At the end of last year (so, basically, two weeks ago), the Juvenile Diabetes Research Foundation announced a joint partnership with the Johnson & Johnson Corporate Office of Science and Technology to help with the discovery and development of drugs to promote beta cell survival. The program will look to fund research at academic centers around the world that could eventually lead to novel new drugs for the prevention and treatment of type 1 diabetes.
Sounds great, but just a moment… isn’t JDRF is trying to cure a disease that JNJ profits handsomely from through their many products, including the popular One touch brand of glucose meters? Why yes! This was my first reaction, too, so I looked into it a bit.
According to both sides, there was no concern whatsoever about conflict of interest.
“They are a leader in the diabetes community and we’re a leader in healthcare, looking to even further establish ourselves in that arena. We have common interest in helping people with diabetes,” says Ernie Knewitz, a PR representative from Johnson and Johnson.
A statement issued from members of JDRF’s research team, Dr. Patricia Kilian and Dr. Julia Greenstein, says, “The discussions were initiated by a top level meeting between JNJ Corporate Development and Metabolic units and JDRF Senior Leadership on how to further diabetes research and products to benefit patients.”
When asked for comments off the cuff, Drs. Kilian and Greenstein responded that there were “no concerns expressed” about possible clashes: “JNJ’ s mission is aligned with JDRF’s mission to help patients live better lives. JNJ is a key player in the diabetes market place with pumps and glucose testing, and the company is the world’s largest healthcare company with the mission to put the patient first. Thus, there is a meshing of cultures and interests between JDRF and JNJ.”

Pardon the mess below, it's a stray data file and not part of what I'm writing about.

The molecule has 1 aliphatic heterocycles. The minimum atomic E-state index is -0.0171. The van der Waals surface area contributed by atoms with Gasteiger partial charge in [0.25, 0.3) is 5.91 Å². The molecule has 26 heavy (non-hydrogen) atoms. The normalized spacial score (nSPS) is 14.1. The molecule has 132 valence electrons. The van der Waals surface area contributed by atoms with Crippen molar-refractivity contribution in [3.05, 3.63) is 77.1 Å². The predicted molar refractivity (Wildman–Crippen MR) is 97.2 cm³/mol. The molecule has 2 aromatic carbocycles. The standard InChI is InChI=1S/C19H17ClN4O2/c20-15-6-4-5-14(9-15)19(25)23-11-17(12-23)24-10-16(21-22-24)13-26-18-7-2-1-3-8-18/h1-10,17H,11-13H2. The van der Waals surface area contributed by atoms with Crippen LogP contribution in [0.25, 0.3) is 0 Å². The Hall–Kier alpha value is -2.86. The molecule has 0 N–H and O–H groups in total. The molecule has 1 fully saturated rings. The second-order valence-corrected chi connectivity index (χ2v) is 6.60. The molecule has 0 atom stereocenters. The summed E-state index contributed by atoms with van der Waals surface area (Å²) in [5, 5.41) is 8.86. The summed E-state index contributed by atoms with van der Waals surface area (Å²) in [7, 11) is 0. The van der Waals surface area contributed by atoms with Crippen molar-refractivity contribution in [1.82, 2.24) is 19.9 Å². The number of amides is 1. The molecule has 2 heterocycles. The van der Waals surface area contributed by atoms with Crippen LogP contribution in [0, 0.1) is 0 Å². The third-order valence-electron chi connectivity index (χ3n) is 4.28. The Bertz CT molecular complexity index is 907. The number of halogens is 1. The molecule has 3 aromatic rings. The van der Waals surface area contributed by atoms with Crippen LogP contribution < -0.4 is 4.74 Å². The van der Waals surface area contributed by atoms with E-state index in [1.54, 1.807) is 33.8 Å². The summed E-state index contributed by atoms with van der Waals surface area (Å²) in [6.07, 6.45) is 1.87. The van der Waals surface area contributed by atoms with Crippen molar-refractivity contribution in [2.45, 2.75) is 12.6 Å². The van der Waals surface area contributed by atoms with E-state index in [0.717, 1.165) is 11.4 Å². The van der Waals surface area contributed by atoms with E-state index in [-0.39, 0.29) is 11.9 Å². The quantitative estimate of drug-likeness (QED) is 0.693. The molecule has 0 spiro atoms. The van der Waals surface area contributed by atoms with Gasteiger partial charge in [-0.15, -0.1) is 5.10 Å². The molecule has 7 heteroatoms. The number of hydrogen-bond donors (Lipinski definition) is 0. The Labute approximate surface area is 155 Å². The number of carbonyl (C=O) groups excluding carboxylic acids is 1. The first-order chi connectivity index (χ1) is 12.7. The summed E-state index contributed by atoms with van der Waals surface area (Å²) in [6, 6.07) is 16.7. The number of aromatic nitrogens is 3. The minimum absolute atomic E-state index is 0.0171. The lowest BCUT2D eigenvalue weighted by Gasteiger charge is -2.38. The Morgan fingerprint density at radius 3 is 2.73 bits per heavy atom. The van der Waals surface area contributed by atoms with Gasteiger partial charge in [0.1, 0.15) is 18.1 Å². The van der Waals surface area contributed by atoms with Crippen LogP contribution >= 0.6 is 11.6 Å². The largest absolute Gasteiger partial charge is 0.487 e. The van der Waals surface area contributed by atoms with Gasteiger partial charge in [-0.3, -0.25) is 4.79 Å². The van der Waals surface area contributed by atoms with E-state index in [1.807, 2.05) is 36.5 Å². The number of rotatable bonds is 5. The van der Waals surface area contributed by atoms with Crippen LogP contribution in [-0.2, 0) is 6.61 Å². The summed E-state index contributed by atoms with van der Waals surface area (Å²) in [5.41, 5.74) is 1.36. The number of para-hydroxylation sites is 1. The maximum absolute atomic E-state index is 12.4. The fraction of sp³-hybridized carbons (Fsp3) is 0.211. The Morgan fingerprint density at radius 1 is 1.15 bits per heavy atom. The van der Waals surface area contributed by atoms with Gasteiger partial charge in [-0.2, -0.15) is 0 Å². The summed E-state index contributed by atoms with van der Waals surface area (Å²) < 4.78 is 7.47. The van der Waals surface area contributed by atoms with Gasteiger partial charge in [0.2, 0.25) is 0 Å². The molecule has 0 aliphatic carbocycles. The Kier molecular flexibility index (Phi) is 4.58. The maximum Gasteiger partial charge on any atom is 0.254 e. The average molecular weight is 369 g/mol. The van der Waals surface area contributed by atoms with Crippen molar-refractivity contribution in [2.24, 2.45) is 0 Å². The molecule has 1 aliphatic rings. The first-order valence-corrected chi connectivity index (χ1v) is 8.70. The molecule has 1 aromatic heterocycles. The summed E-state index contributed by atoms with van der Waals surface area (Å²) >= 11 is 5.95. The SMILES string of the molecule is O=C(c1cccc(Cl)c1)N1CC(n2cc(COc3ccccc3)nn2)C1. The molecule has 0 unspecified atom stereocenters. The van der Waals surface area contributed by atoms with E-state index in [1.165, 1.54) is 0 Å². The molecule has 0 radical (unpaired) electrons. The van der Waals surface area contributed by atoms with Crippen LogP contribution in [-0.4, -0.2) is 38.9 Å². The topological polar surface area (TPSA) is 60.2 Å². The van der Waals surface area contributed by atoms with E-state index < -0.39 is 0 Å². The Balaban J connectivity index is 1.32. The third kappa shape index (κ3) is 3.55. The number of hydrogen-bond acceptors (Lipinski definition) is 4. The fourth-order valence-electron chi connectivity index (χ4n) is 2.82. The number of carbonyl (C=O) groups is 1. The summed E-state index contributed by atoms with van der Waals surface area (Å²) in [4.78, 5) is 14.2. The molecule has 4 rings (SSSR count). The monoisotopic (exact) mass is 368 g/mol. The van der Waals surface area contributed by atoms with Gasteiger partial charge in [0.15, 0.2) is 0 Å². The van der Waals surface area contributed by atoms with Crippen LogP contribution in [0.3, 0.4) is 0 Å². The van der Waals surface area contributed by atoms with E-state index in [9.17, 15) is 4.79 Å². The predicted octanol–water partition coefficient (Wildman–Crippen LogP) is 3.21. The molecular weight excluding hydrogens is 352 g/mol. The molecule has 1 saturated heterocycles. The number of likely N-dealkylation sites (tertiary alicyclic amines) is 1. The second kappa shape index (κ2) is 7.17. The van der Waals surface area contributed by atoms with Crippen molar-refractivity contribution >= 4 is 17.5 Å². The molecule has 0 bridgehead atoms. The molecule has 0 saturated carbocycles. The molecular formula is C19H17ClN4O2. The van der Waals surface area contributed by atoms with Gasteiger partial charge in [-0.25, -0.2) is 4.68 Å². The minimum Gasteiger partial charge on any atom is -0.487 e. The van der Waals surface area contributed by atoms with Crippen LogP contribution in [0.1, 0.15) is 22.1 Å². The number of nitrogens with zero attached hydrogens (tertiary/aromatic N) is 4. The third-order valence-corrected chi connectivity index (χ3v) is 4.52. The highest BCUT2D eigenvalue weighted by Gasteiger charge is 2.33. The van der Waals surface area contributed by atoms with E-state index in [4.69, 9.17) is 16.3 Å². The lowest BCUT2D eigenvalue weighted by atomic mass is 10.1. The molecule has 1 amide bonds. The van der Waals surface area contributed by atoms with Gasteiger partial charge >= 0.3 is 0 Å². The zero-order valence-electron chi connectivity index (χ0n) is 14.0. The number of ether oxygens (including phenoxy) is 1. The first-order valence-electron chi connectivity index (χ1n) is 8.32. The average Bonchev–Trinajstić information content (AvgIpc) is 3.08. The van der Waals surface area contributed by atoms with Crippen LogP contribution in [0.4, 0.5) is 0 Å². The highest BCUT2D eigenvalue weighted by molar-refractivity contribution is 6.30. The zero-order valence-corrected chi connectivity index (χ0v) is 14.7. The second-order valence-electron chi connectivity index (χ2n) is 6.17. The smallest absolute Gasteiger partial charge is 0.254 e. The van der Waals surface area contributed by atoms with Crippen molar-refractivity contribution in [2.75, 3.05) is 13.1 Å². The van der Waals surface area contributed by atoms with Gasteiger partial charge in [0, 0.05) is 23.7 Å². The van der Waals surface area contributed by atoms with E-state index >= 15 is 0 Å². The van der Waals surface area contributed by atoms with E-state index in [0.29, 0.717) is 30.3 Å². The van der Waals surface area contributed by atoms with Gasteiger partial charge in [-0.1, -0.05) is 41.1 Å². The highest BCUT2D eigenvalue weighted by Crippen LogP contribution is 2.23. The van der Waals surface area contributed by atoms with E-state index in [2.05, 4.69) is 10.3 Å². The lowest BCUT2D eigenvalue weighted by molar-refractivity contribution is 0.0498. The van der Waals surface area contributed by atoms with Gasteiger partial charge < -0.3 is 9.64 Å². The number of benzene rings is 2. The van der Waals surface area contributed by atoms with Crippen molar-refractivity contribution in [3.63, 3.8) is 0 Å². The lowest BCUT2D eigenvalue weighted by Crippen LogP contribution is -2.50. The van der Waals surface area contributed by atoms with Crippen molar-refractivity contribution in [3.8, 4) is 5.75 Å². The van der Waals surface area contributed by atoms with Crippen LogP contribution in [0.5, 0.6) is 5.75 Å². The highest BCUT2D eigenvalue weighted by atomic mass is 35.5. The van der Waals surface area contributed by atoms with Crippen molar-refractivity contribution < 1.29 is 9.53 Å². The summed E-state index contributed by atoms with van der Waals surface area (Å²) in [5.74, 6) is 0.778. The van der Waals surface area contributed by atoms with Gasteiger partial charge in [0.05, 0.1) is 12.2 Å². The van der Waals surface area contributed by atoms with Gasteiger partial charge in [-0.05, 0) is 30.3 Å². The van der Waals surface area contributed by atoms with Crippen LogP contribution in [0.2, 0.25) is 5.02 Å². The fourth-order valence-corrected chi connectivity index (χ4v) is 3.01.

A meshing of cultures? Hmm, I’d like to know how that statement strikes long-time members of JDRF.
In any case, the joint program will solicit grant proposals from academia and medical research foundations for one- or two-year research projects, on research that will focus on promoting the survival and function of beta cells. The grants will be equally funded by the JDRF and JNJ and will be evaluated by a joint committee, with oversight from a Scientific Advisory Board and JDRF volunteers.
JNJ’s Knewitz says, “What will come from that could be new drug targets, and then we would partner with the discoverer to develop [the treatments].”
So it seems that Big Pharma may have discovered for itself that a diabetes cure could be profitable. Which of course is exactly what a company putting the patient first is supposed to care about, right?
Needless to say, diabetes research can always use all the help it can get, and it will be interesting to see what kind of new developments emerge from this alliance.
Editor’s Note: Read here about all of JDRF’s industry partnerships. What’s different with JNJ is that they are already making money off diabetes supplies, as opposed to a biotech firm conducting cure research.